It’s the battle of the billboards. As you head for Kiev’s city centre – whichever approach you take – they line the road at what appear to be rapidly decreasing intervals. And then there are the banners that hang from wires strung across the streets, signs attached to road lights and posters on stakes, which shoot up from crumbling pavements. As the Ukrainian financial crisis deepened last winter, there were few takers for these sites and the imploring “advertise here” signs became a constant reminder of Ukraine’s shattered economic fortunes. Fortunately for the beleaguered billboard operators a new show is in town and with big budgets to boot: the 17 January presidential election.
It all started in August when two words on a stark white background started popping up on freshly plastered posters: “She Works”. Despite the lack of any other clue it was clear that the “She” in question was Prime Minister Yulia Tymoshenko. Over the months the “She Works” line has been adapted to “They Strike – She Works”, “They Ruin – She Works” (both references to Ukraine’s notoriously inept parliament) and more recently, “She Works – She is Ukraine”.
As distinctive as the campaign is, it is risky for a politician who has cultivated a personality cult among Ukrainians (even her detractors gush about how beautiful the immaculately turned-out Tymoshenko is) to adopt an advertising campaign devoid of her image and name. And the campaign has given way to comical retorts from opposing candidates, such as that of fellow female candidate Inna Bohoslovska whose election hopes are encapsulated in the slogan: “I Will Win, So She Can Have a Rest.”
Strangely for someone who spent two stints in prison for violence and theft in the 1960s and 1970s (convictions that were later quashed), and who eventually lost out to current President Victor Yushchenko in the controversial election of 2004, Victor Yanukovych (seen by many commentators as the hot favourite to win) has developed a campaign focused on his integrity. A tall and awkward person, his clumsiness is illustrated by the YouTube video of him offering sweets to Russia’s then-president, Vladimir Putin (an offer that was refused by an unimpressed Putin). His posters feature airbrushed images that give him the aura of a Madame Tussauds waxwork and the Soviet-style election slogan “Ukraine for the People”. His bid for power began with an invitation for voters to call a hotline and voice any concerns they might have. After a few weeks the hotline invitation was removed and replaced with another Soviet-sounding line: “Your Opinion Has Been Heard. The Problem Has Been Solved!”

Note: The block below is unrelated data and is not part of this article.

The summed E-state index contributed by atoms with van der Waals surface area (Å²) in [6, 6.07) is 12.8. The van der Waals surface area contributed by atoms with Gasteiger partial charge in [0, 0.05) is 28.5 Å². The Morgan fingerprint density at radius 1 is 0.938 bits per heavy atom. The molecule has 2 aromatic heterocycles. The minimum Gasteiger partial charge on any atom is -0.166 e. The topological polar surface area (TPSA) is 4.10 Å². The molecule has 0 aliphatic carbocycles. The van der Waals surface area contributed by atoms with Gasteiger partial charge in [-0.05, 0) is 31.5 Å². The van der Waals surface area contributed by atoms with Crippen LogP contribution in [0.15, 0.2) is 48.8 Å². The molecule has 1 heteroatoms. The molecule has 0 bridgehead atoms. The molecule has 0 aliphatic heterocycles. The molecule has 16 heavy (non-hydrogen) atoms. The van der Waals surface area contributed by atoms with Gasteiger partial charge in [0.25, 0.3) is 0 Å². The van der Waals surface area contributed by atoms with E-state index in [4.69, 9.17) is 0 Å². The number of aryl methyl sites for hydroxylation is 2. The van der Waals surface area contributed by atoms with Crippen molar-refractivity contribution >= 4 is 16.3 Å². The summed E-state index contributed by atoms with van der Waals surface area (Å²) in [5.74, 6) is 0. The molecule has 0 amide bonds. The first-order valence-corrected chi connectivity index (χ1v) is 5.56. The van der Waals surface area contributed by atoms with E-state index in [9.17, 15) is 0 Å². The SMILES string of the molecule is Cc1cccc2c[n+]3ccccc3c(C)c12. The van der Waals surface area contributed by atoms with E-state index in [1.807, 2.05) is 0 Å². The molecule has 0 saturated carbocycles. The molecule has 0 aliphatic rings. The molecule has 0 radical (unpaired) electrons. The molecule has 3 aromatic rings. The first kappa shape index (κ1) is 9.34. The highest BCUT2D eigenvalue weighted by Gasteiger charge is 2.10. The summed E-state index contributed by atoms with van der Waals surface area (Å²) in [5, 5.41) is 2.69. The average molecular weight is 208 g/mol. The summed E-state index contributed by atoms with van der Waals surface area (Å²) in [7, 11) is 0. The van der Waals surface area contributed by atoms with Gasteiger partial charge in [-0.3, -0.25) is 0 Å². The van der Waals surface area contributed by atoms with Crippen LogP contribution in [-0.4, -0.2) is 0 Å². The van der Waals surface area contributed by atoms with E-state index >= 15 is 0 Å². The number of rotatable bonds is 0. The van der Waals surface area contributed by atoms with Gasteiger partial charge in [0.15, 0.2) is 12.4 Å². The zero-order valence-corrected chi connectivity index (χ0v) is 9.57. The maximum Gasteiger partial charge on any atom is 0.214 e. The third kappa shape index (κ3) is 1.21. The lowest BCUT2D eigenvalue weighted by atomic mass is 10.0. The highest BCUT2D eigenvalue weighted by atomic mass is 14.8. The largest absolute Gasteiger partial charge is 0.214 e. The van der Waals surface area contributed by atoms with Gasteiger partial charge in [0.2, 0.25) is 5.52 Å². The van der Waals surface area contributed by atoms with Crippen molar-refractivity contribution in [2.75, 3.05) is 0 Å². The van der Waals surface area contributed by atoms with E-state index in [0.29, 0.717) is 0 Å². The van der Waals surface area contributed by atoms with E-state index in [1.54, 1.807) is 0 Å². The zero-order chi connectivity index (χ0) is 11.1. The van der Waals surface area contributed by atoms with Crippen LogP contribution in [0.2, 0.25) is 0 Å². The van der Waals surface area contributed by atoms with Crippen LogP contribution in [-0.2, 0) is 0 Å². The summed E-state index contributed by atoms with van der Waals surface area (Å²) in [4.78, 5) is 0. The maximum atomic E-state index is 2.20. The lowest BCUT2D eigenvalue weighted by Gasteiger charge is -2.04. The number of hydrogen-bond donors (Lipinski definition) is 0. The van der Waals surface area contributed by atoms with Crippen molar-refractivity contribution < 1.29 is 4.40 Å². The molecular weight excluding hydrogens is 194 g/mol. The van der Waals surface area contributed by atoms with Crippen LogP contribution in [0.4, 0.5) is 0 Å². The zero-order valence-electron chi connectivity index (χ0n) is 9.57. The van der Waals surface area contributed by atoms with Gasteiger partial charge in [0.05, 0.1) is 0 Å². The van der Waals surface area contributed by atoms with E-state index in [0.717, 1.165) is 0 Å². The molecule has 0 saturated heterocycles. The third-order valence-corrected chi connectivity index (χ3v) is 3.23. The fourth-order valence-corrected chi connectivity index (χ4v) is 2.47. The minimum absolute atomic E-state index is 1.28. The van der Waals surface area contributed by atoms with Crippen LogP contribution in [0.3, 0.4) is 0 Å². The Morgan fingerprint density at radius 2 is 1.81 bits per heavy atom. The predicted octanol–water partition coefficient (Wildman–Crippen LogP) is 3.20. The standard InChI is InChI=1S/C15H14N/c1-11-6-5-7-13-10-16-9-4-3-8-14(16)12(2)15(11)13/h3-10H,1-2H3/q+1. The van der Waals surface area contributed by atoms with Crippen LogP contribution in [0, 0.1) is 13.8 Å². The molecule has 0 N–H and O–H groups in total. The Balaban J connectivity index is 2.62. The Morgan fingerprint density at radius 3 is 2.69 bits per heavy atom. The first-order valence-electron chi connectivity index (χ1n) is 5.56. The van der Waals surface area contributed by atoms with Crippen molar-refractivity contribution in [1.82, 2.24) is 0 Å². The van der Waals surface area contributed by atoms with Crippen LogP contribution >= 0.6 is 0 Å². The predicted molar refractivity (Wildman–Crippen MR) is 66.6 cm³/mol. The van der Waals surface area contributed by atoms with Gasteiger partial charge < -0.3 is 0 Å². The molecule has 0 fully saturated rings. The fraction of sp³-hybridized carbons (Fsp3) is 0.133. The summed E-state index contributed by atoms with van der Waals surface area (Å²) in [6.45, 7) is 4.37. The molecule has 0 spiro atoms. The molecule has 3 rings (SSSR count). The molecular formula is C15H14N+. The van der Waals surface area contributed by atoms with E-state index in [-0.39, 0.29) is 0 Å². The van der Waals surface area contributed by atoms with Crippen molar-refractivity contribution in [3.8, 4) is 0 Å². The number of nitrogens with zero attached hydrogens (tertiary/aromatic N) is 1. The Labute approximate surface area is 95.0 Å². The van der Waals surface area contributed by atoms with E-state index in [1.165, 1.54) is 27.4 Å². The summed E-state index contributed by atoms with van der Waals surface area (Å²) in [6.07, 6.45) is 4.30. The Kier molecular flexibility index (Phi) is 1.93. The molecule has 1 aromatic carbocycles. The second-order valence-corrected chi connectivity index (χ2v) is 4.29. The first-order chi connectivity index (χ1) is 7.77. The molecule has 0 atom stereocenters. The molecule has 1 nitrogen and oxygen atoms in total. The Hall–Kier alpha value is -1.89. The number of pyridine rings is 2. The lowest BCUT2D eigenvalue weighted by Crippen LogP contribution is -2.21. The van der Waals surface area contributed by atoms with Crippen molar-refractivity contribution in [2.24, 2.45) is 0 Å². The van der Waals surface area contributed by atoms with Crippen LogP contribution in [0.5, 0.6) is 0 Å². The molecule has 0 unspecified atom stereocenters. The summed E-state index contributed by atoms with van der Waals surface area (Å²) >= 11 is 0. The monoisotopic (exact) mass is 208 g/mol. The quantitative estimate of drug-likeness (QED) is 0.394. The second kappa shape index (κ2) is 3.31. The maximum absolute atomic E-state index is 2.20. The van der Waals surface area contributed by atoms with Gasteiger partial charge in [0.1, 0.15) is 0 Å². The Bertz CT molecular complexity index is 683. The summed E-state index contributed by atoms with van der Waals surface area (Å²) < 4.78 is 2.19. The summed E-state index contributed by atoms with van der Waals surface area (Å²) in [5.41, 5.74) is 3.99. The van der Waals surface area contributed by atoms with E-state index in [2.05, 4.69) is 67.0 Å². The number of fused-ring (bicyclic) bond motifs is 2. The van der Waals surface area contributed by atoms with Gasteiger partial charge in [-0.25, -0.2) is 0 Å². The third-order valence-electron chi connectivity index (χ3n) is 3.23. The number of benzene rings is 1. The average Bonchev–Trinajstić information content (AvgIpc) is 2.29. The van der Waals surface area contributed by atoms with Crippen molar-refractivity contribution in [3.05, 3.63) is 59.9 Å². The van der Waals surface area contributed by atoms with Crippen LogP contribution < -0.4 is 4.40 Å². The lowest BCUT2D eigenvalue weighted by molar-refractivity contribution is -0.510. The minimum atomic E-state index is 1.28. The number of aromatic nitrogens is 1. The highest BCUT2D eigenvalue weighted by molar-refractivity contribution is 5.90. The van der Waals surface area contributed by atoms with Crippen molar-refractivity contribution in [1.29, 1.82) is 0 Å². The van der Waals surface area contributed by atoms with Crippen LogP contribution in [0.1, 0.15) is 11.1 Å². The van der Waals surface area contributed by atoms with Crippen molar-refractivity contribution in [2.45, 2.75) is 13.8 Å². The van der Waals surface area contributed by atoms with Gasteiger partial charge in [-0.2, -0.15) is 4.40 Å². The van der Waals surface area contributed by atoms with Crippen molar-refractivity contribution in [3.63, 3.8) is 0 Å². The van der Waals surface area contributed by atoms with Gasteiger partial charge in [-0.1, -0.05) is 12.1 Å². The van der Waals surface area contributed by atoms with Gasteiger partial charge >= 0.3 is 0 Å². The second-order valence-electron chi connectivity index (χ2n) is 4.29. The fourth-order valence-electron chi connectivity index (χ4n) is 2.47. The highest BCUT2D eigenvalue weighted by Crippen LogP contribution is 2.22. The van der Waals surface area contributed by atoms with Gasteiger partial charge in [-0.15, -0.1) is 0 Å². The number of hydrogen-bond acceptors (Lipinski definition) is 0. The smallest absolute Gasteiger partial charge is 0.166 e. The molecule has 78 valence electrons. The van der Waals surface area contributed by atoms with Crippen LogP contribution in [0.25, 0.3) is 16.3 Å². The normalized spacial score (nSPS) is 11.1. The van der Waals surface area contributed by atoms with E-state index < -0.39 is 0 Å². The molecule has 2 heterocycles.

In an election line-up dominated by old hands the campaign of 35-year-old Arseniy Yatsenyuk sparked early excitement. Often presented by the local media as Ukraine’s answer to Barack Obama, Yatsenyuk appeared to take this to heart by rolling out an election campaign complete with monochromatic screen-prints of his image and teams of grassroots supporters wearing his campaign T-shirts at major intersections. Despite this, the campaign has failed to gain traction and those campaigners have all but disappeared. His campaign message is convoluted (“Ukraine Will Be Saved By a New Industrialisation”) and recent posters that have played on an H1N1 virus theme (but substituting the Cyrillic initials for Yanukovych and Tymoshenko) have a sudoku-level complexity that’s far too testing for drivers concentrating on navigating Ukraine’s pot-holed roads.
As the hopes of the Orange Revolution five years ago have faded, the mood of disillusionment among Ukrainians is perhaps best illustrated by another candidate, Vasyl Humeniuk, who has changed his name to Vasyl Protyvsikh (meaning “against all” in Ukrainian). His advertising now joins the others with the line: “Against All: For Life Without Victors [Yushchenko and Yanukovych] and Yulia [Tymoshenko]“.
Whatever the result in January, it’s clear Ukraine’s billboard operators are already winners. But they must be wondering if a newly formed government will be able to restore some hope to the battered economy and bring back the advertisers that will be needed to replace their election-fuelled windfall.